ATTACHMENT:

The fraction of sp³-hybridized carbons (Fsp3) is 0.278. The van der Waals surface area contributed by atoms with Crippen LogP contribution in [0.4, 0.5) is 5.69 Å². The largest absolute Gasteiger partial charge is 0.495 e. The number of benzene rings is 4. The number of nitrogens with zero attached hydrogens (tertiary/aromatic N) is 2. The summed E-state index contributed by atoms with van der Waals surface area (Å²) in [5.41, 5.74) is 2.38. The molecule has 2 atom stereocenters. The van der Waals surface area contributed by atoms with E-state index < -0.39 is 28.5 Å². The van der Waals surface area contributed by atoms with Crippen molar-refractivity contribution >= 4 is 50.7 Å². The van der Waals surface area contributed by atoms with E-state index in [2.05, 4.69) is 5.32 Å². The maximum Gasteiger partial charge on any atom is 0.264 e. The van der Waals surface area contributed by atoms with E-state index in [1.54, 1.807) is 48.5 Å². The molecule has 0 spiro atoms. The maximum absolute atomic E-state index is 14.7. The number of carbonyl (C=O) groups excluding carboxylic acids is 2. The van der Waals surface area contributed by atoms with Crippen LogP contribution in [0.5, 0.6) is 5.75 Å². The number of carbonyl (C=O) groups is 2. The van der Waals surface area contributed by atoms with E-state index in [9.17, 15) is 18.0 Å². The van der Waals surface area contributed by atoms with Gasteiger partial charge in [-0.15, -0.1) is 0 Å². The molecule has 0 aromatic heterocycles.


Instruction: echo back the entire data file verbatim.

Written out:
The fraction of sp³-hybridized carbons (Fsp3) is 0.278. The van der Waals surface area contributed by atoms with Crippen LogP contribution in [0.4, 0.5) is 5.69 Å². The largest absolute Gasteiger partial charge is 0.495 e. The number of benzene rings is 4. The number of nitrogens with zero attached hydrogens (tertiary/aromatic N) is 2. The summed E-state index contributed by atoms with van der Waals surface area (Å²) in [5.41, 5.74) is 2.38. The molecule has 2 atom stereocenters. The van der Waals surface area contributed by atoms with E-state index < -0.39 is 28.5 Å². The van der Waals surface area contributed by atoms with Crippen molar-refractivity contribution >= 4 is 50.7 Å². The van der Waals surface area contributed by atoms with E-state index in [2.05, 4.69) is 5.32 Å². The maximum Gasteiger partial charge on any atom is 0.264 e. The van der Waals surface area contributed by atoms with E-state index in [1.54, 1.807) is 48.5 Å². The molecule has 0 spiro atoms. The maximum absolute atomic E-state index is 14.7. The number of carbonyl (C=O) groups excluding carboxylic acids is 2. The van der Waals surface area contributed by atoms with Crippen LogP contribution in [0.5, 0.6) is 5.75 Å². The number of carbonyl (C=O) groups is 2. The van der Waals surface area contributed by atoms with E-state index in [9.17, 15) is 18.0 Å². The van der Waals surface area contributed by atoms with Gasteiger partial charge in [-0.15, -0.1) is 0 Å². The molecule has 0 aromatic heterocycles.